A second disaster arises
“Black rain clouds hang low in the sky on this tumultuous day, and gray smoke from burning corpses creeps across the vacant lot of the clothing factory, licking its way through the air.” —Yumeji Takehisa, “Tokyo Sainan Gashin”
In one corner of Yokoamicho Park is a memorial museum featuring paintings, photographs, charts and various artifacts pertaining to the quake, as well as the American firebombings that destroyed much of Tokyo toward the end of World War II.
“While most of those who experienced the quake firsthand have passed away, we still receive archival material from their children and grandchildren,” says Yusuke Morita, a researcher at the museum.
Yusuke Morita is a researcher at Yokoamicho Park’s memorial museum.
| © JOHAN BROOKS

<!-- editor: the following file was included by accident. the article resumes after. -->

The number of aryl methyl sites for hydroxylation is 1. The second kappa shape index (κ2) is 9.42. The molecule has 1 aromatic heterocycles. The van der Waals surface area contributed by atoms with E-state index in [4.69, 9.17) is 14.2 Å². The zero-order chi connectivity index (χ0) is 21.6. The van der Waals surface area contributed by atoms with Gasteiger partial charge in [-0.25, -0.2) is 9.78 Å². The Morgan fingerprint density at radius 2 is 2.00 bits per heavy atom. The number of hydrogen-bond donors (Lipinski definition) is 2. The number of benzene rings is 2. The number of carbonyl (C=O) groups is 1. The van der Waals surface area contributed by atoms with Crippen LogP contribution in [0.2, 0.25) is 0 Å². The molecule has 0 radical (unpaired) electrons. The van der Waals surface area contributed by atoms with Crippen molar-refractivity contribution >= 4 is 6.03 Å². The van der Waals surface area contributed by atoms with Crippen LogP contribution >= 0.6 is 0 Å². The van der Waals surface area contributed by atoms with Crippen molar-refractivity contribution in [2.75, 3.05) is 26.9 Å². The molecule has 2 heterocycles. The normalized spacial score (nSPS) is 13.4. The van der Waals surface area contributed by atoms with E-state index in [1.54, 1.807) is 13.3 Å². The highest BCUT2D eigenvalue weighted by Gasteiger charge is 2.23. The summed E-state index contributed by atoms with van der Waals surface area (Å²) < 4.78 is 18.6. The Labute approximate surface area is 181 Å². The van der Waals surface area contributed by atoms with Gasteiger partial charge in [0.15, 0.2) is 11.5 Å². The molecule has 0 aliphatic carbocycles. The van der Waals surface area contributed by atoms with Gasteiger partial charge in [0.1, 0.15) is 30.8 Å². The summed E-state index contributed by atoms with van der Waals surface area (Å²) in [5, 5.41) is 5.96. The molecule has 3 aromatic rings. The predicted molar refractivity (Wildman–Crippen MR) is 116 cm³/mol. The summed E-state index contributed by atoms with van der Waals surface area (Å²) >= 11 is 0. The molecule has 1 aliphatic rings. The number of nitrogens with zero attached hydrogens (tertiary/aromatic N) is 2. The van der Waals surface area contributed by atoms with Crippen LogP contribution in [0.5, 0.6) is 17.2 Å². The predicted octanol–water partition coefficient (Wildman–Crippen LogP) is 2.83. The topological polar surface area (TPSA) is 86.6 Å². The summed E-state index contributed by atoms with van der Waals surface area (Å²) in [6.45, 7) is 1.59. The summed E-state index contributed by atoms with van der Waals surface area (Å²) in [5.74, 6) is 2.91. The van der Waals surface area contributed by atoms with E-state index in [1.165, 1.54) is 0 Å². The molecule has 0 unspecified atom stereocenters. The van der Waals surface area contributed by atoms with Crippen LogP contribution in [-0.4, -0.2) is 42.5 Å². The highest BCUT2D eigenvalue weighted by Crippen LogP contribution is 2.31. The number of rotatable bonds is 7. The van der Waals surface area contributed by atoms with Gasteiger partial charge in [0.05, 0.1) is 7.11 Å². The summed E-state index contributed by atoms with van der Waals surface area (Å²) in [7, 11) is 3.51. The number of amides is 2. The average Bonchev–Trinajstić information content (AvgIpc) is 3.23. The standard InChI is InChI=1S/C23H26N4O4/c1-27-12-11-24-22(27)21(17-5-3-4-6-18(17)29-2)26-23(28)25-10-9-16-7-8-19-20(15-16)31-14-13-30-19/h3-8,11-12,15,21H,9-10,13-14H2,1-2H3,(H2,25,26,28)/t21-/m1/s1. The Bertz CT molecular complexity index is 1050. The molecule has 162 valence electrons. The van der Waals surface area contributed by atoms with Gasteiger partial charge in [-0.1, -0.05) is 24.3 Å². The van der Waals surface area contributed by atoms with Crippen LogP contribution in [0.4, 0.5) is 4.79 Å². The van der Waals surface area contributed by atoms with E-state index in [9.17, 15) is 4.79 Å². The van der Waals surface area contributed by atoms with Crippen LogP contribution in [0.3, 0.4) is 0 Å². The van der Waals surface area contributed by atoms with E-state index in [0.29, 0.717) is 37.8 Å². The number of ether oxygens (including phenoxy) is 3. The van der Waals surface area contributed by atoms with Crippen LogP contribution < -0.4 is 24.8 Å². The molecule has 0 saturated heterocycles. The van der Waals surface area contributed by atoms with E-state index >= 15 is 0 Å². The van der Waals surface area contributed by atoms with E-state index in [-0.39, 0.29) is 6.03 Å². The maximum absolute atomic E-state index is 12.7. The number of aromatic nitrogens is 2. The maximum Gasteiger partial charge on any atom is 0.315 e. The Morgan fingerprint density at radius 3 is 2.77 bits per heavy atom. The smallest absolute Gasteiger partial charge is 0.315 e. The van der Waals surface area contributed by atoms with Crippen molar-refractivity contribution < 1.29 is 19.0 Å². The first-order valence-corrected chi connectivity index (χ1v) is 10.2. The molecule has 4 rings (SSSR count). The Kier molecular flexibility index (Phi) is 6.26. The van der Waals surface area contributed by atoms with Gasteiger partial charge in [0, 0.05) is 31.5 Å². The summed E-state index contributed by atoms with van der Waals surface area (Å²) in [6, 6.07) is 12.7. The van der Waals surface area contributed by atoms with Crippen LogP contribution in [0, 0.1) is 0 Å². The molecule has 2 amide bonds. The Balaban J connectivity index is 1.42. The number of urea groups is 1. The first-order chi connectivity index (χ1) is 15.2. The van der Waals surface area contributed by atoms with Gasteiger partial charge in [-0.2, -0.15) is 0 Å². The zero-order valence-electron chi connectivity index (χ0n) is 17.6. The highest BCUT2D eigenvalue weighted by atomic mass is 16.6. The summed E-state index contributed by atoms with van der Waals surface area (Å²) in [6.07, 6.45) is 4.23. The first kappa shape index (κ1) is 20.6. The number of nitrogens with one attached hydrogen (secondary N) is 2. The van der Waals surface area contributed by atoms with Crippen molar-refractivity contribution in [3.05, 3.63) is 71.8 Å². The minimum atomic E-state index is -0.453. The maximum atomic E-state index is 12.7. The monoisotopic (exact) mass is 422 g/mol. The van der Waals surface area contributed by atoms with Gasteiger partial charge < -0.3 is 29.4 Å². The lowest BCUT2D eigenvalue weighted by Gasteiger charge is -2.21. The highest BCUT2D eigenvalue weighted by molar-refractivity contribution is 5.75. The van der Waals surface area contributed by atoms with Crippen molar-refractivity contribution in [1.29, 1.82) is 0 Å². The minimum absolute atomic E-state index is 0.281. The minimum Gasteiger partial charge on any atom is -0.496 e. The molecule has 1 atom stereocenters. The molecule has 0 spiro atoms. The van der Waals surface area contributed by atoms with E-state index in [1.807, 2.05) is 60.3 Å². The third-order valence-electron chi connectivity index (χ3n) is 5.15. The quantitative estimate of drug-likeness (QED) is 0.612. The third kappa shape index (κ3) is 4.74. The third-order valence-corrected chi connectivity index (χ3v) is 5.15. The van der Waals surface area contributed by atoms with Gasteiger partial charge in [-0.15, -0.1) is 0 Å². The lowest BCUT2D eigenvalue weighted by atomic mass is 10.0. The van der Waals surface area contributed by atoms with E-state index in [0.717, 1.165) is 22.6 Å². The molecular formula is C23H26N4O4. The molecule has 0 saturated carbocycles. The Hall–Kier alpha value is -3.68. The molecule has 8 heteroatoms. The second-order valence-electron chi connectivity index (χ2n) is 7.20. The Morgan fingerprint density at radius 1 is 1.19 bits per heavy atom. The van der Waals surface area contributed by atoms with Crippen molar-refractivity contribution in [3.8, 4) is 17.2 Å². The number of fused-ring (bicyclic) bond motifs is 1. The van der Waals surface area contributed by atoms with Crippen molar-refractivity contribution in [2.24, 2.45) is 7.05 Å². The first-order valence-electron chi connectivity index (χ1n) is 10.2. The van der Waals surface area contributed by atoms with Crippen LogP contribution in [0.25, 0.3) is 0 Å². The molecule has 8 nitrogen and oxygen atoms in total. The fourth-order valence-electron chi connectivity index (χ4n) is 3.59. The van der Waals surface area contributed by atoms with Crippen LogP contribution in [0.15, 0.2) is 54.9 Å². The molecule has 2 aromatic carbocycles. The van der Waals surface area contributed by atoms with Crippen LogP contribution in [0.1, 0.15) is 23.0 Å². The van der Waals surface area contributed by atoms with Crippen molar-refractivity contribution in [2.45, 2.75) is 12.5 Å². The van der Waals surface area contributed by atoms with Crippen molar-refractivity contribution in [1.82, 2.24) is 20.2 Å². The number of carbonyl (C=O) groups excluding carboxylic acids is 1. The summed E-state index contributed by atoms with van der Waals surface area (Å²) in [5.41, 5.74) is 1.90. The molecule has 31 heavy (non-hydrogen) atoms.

The most common, he says, are photographs taken in the aftermath of the disaster, especially those that were banned for showing dead bodies. “We assume that many purchased these photos as a record of the event, hiding them as they were prohibited at the time,” Morita says. “And they have since been discovered by their family members.”
Among the exhibits of the museum are the illustrations and essays by the aforementioned Takehisa, who was among the writers and artists who recorded the devastation of 1923 through their mediums of choice, providing an important lens into understanding how society reacted at the time.
One image in particular reflects the mass hysteria that erupted in the wake of the catastrophe. It shows a group of children bullying a boy for “not looking Japanese.”
“Children, it’s time to stop playing vigilante holding sticks,” Takehisa writes, chidingly.
Artist Yumeji Takehisa depicts a child being bullied for not looking Japanese in “Tokyo Sainan Gashin.”
| ALEX K.T. MARTIN